- The Washington Times - Sunday, November 7, 2004

Mustn’t gloat, mustn’t gloat. Instead, we must try and look sober and reflective and then step smartly to the side and let the Democrats tear themselves apart.

I am reluctant to intrude on family grief, especially as the Dems are doing such a sterling job all by themselves. But, when big shot Democrats look at last Tuesday’s results and instantly announce the reason they flopped was because… .

Whoa, hang on a minute, my apologies. There’s been a clerical error here: That was my postelection column from 2002. My postelection column from 2004 goes like… well, actually, it goes pretty much the same.

It would be easier just to take the second week in November off every two years and let my editors run the timeless classic whither-the-Democrats? column. All that changes is the local color. In 2002, I was very taken by the band at Missouri Democratic headquarters attempting to rouse the despondent faithful with Steve Allen’s peppy anthem, “This Could Be The Start of Something Big,” and noted that the party faced the opposite problem: This could be the end of something small.

As they’ve done for a decade now, the Democrat bigwigs worried about it for a couple of weeks and then rationalized it away: In 2000, they lost because George W. Bush stole the “election”; in 2002, they lost because of that “vicious” attack ad on Max Cleland. The official consolation for this year’s biennial bust hasn’t yet been decided, but Tom Daschle’s election eve lawsuit alone offers several attractive runners, including the complaint Democrats were intimidated by Republicans “rolling their eyes.” Could be a lot more of that if this keeps up.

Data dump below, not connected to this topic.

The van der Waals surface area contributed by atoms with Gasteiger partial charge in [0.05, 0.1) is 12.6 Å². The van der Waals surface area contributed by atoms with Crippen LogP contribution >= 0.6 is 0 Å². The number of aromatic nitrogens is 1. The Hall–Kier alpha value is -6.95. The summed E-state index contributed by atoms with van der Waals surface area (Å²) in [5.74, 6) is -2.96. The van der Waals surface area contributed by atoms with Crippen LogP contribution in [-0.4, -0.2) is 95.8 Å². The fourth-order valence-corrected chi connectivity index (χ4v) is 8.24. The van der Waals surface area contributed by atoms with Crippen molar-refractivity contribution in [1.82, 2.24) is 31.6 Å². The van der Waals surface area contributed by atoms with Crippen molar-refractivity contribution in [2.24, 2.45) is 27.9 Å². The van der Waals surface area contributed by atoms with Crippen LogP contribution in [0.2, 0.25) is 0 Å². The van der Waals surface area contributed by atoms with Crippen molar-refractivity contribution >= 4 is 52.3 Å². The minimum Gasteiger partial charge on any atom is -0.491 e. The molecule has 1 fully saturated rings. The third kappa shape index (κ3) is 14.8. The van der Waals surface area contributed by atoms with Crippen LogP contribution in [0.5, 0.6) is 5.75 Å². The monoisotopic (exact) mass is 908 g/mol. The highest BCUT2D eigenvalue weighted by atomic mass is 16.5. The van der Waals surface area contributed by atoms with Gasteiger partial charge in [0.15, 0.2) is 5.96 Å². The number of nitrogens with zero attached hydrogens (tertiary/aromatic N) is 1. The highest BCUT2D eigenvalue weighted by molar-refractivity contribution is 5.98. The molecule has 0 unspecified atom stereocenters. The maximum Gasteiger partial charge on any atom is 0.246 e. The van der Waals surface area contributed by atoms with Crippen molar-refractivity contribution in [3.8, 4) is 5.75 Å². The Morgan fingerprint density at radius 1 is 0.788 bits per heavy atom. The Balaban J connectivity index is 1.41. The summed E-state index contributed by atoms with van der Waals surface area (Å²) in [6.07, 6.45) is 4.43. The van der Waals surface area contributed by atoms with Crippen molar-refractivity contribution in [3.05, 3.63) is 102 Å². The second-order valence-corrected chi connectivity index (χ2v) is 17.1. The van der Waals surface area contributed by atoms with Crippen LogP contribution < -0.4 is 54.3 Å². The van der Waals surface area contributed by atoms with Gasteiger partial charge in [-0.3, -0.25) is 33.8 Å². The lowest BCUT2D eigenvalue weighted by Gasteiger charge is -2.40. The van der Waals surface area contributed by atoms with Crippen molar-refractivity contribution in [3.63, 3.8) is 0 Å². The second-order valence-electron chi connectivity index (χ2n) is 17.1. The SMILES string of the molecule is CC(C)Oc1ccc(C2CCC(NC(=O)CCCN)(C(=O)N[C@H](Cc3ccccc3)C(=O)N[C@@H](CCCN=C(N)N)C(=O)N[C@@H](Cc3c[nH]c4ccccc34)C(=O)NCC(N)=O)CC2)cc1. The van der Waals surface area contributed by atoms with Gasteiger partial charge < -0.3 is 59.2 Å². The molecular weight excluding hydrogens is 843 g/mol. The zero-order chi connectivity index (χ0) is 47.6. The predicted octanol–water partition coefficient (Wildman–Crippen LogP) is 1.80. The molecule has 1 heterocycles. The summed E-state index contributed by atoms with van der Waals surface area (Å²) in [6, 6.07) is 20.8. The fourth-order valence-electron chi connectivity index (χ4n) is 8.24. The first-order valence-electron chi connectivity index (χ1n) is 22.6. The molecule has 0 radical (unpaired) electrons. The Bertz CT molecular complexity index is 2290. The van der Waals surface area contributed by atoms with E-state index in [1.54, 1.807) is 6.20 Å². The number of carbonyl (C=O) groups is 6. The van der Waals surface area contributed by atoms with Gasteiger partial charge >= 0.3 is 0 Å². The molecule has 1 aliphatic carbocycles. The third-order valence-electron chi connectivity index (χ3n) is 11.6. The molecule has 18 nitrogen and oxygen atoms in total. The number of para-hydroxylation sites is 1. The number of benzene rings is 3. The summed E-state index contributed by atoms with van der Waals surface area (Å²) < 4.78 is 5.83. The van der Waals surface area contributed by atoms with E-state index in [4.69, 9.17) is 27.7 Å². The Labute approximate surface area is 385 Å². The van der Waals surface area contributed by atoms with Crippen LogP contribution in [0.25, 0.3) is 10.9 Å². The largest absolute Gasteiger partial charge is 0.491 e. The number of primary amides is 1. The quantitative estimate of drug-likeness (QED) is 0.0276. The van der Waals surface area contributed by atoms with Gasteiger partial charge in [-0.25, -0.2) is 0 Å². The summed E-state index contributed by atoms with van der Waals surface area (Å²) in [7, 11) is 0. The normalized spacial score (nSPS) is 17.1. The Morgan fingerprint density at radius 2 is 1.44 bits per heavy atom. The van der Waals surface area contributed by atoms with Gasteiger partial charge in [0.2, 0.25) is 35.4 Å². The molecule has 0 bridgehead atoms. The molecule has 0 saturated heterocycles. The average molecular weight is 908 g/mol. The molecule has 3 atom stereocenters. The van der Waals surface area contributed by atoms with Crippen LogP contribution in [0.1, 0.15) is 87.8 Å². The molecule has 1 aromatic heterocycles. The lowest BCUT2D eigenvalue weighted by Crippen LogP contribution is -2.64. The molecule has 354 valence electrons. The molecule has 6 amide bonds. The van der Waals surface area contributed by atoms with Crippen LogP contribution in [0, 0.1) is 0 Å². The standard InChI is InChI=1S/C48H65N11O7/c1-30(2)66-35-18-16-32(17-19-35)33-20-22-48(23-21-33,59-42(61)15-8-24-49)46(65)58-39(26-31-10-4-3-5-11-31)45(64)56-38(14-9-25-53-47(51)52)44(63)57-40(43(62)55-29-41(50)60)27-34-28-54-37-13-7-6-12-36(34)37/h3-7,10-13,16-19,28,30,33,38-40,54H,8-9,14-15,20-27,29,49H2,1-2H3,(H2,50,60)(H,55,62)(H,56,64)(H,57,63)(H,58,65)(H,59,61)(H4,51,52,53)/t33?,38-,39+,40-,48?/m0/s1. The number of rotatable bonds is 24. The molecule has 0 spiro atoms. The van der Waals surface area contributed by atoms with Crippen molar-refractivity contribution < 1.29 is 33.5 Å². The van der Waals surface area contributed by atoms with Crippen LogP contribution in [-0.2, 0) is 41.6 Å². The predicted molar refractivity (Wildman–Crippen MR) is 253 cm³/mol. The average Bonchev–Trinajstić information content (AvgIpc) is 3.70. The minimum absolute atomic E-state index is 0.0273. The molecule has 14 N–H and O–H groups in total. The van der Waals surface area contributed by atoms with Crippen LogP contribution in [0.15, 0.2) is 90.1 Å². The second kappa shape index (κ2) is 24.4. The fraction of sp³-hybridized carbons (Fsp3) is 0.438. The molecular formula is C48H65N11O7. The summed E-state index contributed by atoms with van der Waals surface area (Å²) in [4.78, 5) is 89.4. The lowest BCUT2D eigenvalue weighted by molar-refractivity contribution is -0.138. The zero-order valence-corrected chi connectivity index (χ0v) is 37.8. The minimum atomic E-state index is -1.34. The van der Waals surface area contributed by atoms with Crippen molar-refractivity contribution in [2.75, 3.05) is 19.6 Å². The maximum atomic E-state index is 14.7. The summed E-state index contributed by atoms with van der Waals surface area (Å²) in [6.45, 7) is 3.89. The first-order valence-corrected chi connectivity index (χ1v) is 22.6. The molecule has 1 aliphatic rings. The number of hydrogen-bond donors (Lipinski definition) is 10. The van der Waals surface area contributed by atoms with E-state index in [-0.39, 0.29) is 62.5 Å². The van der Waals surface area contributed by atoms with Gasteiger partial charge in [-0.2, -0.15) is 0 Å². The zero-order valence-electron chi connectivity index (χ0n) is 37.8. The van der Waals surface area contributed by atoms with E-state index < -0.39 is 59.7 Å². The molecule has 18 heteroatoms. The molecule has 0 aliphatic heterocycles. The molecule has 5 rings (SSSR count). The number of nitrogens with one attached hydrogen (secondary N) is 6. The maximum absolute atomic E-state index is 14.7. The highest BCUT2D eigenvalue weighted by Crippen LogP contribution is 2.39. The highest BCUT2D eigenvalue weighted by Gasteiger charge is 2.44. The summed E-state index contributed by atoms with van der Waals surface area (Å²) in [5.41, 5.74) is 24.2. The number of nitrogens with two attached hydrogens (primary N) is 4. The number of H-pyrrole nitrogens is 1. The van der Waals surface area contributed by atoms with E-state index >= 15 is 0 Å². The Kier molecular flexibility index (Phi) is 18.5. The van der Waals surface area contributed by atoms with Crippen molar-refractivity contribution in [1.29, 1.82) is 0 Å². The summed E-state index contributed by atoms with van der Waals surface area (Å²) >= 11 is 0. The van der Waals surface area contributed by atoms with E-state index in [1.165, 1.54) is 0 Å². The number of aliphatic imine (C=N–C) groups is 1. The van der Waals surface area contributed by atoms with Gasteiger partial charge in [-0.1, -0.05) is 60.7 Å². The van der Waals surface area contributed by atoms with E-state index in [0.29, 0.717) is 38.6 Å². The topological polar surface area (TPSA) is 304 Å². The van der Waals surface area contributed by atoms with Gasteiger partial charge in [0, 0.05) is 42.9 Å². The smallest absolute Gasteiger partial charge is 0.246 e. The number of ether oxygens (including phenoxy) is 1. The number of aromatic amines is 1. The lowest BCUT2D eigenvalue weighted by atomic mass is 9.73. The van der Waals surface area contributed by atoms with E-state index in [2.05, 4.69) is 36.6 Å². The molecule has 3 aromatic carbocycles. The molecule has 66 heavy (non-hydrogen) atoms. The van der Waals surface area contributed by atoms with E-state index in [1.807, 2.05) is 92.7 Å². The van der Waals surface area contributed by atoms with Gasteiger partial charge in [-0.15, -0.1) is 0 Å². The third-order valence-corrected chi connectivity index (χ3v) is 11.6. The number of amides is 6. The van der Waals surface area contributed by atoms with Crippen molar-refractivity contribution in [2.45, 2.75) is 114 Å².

So it seems likely — just to get my 2006 postelection column out of the way here — that in a couple years’ time the Democrats will have run on the same thin gruel as usual and be mourning the loss of another two or three Senate seats. You want names and states? Well, how about West Virginia? Will the 88-year-old Robert C. Byrd be on the ballot in 2006? And, if he’s not, what are the Dems’ chances of stopping West Virginia’s transformation to permanent “red state” status?

It also seems likely — just to get my 2012 postelection column out of the way here — that in eight years’ time the Dems will have run on the same thin gruel as usual and, thanks to the 2010 census and the ongoing shift of population to the South and West, lost another five House seats and discovered the “blue states” are worth even less in the electoral college — though in fairness their only available presidential candidate, the young dynamic Southerner, 94-year old Robert C. Byrd, managed to hold all but three of Mr. Kerry’s states.

I had a bet with myself last week: How soon after election night would it be before the Bush-the-chimp-faced-moron stuff started up again? Forty-eight hours? A week? I was wrong. Bush Derangement Syndrome is moving to a whole new level. On the morning of Nov. 2, the condescending left were convinced Mr. Bush was an idiot. By the evening of Nov. 2, they were convinced the electorate were idiots. Or as London’s Daily Mirror put it on Page One: “How Can 59,054,087 people be so DUMB?”